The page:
A sampling of genetic sequences from ocean microbial communities reveals millions of new proteins and thousands of new protein families, according to a report in this months Public Library of Science Biology. The analysis also suggests that continued sampling of microbial communities will reveal novel protein families "for some time to come," said study first author Shibu Yooseph of the J. Craig Venter Institute in Rockville, Md.From 2003 to 2005, the Sorcerer II Global Ocean Sampling expedition collected seawater samples from a range of the world's oceans. Yooseph and his colleagues analyzed the genetic fragments in these samples using the metagenomics technique of shotgun sequencing. They assembled 7.7 million microbial sequences and predicted that these sequences code for 6.12 million proteins -- nearly twice the number of proteins in current databases, according to the authors. "The actual number of proteins might not be surprising to some people," Yooseph...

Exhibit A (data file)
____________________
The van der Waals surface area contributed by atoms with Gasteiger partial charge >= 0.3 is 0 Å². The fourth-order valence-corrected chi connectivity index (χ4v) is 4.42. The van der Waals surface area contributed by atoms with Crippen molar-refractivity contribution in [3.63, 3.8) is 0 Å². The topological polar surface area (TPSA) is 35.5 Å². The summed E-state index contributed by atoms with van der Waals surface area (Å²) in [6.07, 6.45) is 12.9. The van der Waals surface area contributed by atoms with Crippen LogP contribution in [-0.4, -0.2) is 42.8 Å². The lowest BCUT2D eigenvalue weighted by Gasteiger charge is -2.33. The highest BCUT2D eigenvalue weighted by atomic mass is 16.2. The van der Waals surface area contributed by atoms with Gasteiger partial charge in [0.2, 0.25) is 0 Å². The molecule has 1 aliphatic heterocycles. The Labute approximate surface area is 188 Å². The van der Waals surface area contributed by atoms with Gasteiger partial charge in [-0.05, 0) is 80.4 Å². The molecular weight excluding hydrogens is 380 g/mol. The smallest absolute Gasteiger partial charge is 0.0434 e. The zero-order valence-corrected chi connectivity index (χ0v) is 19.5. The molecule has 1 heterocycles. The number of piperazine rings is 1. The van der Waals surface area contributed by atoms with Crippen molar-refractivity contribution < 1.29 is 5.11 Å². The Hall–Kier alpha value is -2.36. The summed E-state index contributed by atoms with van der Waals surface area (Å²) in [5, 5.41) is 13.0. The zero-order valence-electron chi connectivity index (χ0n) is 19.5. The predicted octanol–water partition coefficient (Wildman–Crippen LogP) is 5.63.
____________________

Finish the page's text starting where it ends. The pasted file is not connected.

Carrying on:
The Scientistother environmentsDarren NataleThe ScientistCyrus ChothiaThe ScientistPLoS BiologySorcerer IIfirstother firstname.lastname@example.orgSorcerer IIPLoS Biologyhttp://biology.plosjournals.org/perlserv/?request=get-document&doi=10.1371/journal.pbio.0050016The Scientisthttp://www.the-scientist.com/article/display/23800The Scientisthttp://www.the-scientist.com/article/display/20975/The Scientisthttp://www.the-scientist.com/news/display/38145/http://pir.georgetown.edu/pirwww/aboutpir/natalebio.shtmlhttp://www.mrc-lmb.cam.ac.uk/genomes/TCB/SGG.htmlSorcerer IIPLoS Biologyhttp://biology.plosjournals.org/perlserv/?request=get-document&doi=10.1371/journal.pbio.0050077PLoS Biologyhttp://biology.plosjournals.org/perlserv/?request=get-document&doi=10.1371/journal.pbio.0050017
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